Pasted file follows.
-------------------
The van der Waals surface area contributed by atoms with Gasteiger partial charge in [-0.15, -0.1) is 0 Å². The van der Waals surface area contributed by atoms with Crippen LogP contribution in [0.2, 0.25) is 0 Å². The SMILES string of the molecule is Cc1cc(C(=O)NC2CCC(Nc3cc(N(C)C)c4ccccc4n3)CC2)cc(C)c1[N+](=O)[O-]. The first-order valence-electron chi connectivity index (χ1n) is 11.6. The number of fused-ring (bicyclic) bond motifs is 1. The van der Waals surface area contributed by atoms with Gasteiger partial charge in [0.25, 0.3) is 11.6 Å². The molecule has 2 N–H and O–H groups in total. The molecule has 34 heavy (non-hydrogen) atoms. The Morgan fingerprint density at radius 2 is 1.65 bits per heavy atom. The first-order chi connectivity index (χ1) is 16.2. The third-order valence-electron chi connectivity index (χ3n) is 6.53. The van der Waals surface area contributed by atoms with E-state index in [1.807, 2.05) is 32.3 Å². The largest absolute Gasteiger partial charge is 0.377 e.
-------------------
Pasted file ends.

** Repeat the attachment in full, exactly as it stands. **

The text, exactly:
The van der Waals surface area contributed by atoms with Gasteiger partial charge in [-0.15, -0.1) is 0 Å². The van der Waals surface area contributed by atoms with Crippen LogP contribution in [0.2, 0.25) is 0 Å². The SMILES string of the molecule is Cc1cc(C(=O)NC2CCC(Nc3cc(N(C)C)c4ccccc4n3)CC2)cc(C)c1[N+](=O)[O-]. The first-order valence-electron chi connectivity index (χ1n) is 11.6. The number of fused-ring (bicyclic) bond motifs is 1. The van der Waals surface area contributed by atoms with Gasteiger partial charge in [0.25, 0.3) is 11.6 Å². The molecule has 2 N–H and O–H groups in total. The molecule has 34 heavy (non-hydrogen) atoms. The Morgan fingerprint density at radius 2 is 1.65 bits per heavy atom. The first-order chi connectivity index (χ1) is 16.2. The third-order valence-electron chi connectivity index (χ3n) is 6.53. The van der Waals surface area contributed by atoms with E-state index in [1.807, 2.05) is 32.3 Å². The largest absolute Gasteiger partial charge is 0.377 e.